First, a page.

Your suggestion, according to which the Son is the first creature, might count as a version of Christianity, but then again it might not. Central to and definitive of Xianity is the Incarnation: God becomes man in Jesus of Nazareth. Now if the Son (the 2nd person of the Trinity) is the first creature -- and is therefore NOT "begotten not made" -- then it is not God but a creature who becomes man. And that would not sit well with Christian soteriology according to which man's salvation can be brought about only by God.

Hello Bill, and happy Easter to you and everyone. If I am not mistaken, this resolution of the problem of the Trinity is one that is discussed, and rejected, by Boethius in his treatise on the Trinity, here http://www.logicmuseum.com/authors/boethius/boethiusdetrinitate.htm#sedhocinterim . He asks whether ‘Father’ and ‘Son’ are different words referring to the same thing in the way that different words for ‘sword’ (Latin: ‘mucro’ and ‘ensis’) refer to the same thing. He says not, for “Father, Son and Holy Ghost are indeed the same, but not identical. For to those asking, "is the Father identical to the Son?" they (i.e. Catholics) say, "not at all." Again, to the question, "is the one the same as the other?" the answer is no.”

It seems to me that he is considering, and rejecting, something similar to the Fregean 'way out'

PS I discuss Boethius' solution to the problem in a post here http://ocham.blogspot.com/2010/09/boethius-treatise-on-trinity-is-one-of.html . I don't think his own solution is any better, however - see the post for my reasons.

EO,

Good seeing you and happy Easter. Will read the stuff as time permits.

Happy Easter, Edward. That is an awful translation full of typos and other mistakes. I skimmed it quickly and found a half-dozen errors.

Some philosophers distinguish between identity and sameness. If one makes such a distinction then one could say that the Father is not identical to the Son but is the same as the Son. That would be a different proposal, distinct from the Fregean one.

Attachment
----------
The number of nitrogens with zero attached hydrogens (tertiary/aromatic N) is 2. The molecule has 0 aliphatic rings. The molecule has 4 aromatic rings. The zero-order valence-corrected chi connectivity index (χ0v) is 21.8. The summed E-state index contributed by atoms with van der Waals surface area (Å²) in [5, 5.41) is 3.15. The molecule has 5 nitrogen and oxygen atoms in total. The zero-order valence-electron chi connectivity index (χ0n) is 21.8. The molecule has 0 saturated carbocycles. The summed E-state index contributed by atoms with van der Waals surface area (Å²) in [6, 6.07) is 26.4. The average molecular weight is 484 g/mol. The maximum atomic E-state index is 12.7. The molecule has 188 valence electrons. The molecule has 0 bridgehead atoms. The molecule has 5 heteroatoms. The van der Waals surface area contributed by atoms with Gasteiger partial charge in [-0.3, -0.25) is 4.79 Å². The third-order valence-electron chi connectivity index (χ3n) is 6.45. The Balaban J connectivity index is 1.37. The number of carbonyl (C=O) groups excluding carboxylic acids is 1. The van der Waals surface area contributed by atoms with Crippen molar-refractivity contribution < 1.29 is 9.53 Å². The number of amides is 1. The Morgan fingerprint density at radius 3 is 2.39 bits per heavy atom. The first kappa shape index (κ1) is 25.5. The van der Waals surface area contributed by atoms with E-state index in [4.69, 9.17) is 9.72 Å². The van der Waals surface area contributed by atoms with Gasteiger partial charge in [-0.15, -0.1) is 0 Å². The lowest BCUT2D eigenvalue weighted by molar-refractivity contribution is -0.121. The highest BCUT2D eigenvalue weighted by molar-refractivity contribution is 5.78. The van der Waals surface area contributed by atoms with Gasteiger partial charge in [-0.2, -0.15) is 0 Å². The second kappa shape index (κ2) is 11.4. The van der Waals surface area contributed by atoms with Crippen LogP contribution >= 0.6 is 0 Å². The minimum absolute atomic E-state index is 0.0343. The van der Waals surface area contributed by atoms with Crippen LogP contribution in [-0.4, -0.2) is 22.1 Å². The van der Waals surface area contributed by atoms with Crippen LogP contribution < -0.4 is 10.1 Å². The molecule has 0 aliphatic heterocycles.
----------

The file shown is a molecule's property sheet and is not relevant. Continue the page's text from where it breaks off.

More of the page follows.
Heraclitus said, "The way up and the way down are the same." That makes good sense if you distinguish sameness from identity. The way up and the way down are certainly not identical, but they are the same in the sense of being necessarily co-implicative parts of one whole.

Not that this will rescure Athanasian trinitarianism from the jaws of incoherence.

Thank you Bill. The translation is by Kenyon. I note a problem with it in the blog posting linked above, together with my own suggested correction.

Geach's 'relative identity' resolution is an interesting one that we could profitably discuss.

Edward,

Just took a quick look at your post. You set up the problem very nicely in your opening paragraph: the universal church would appear to demand of us that we accept a logical contradiction on pain of eternal damnation in the case of nonacceptance.

One question: how can one's salvation depend on intellectual assent to a proposition? Second, how can one accept a contradictory proposition? As Peter has said in the past, an uninteliigible proposition is no proposition at all.

Later I hope to address the Boethian way out.

Bill,

I concede your refutation of the Fregean solution to the Trinity in light of orthodoxy. I will ponder the matter further.

Dorothy Sayers found nothing mysterious in Three-Persons-in-One considered as aspects of the Creative Mind. She went as far as claiming that this is intuitive to all creative artists. She also interprets Imageo Dei as man's capacity to create.
So Father is mapped to Idea (of the creative work), Son to Energy or Activity that realizes the work in time and Spirit to the Power of the work. This is not philosophy I suppose but interesting nonetheless.

Gian,

Sayers view is a form of modalism or aspect-theory that contradicts orthodoxy.

She claims to take this analogy from St Augustine, though. .